The book provides readers who are unfamiliar with Judaism in America a comprehensive overview of the history, trends, and issues facing American Jews. There are times, however, when Rabbi Kaplan makes references to Jewish theology that such readers might not understand. Other times, Jewish terms and references are translated and explained, but not consistently. I do wish Rabbi Kaplan had provided more in the way of background so that the reader might understand the normative underpinnings of many of the laws and rituals referenced.

Rabbi Kaplan takes an in-depth look at the two largest branches of Judaism in America - the Conservative and Reform movements.
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I'm not Jewish, and I read this book out of curiosity about the Jewish faith. I found it to be entertaining and easy to understand. Especially interesting to me was the information about the trend towards merging rituals and celebrations from different faiths, and the attempts of society to standardize and commercialize them - for example "Chrismukkuh."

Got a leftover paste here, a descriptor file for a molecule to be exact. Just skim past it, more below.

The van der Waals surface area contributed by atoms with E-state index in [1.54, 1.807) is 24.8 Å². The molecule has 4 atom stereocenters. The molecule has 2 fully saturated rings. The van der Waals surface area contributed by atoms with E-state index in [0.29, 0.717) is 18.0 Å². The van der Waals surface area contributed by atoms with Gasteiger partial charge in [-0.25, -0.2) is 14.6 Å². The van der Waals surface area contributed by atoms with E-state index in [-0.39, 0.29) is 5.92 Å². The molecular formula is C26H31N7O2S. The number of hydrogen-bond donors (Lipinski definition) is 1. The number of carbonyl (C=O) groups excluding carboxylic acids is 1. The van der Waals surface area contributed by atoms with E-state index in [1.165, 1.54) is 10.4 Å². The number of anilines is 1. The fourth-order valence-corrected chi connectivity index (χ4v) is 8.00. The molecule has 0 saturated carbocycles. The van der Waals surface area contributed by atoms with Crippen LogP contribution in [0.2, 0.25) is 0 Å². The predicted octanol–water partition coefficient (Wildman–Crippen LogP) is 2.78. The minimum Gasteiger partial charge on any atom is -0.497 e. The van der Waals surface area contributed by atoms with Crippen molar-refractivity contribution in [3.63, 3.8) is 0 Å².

The author, Dana Kaplan, says that the intermarriage stigma of the past no longer exists, and wonders if the result of this will be positive or negative for the Jewish faith. Having several friends in mixed marriages and relationships, I found this part of the book to be intriguing.
I recommend this book especially to Jews who want to know more about the history of their religion, and what the future may hold for Judaism.
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Format: Hardcover
American Jewish communities face so many challenges today that it is hard to know where to begin. Whether you are a leader, congregant, or just someone interested in the future of American religion, Contemporary American Judaism by Dana Kaplan is one of the best places to start.

Complete candor and insight are essential to evaluating the present and to envisioning the possible futures of American Judaism. Dana Kaplan provides plenty of both in this clear and provocative work.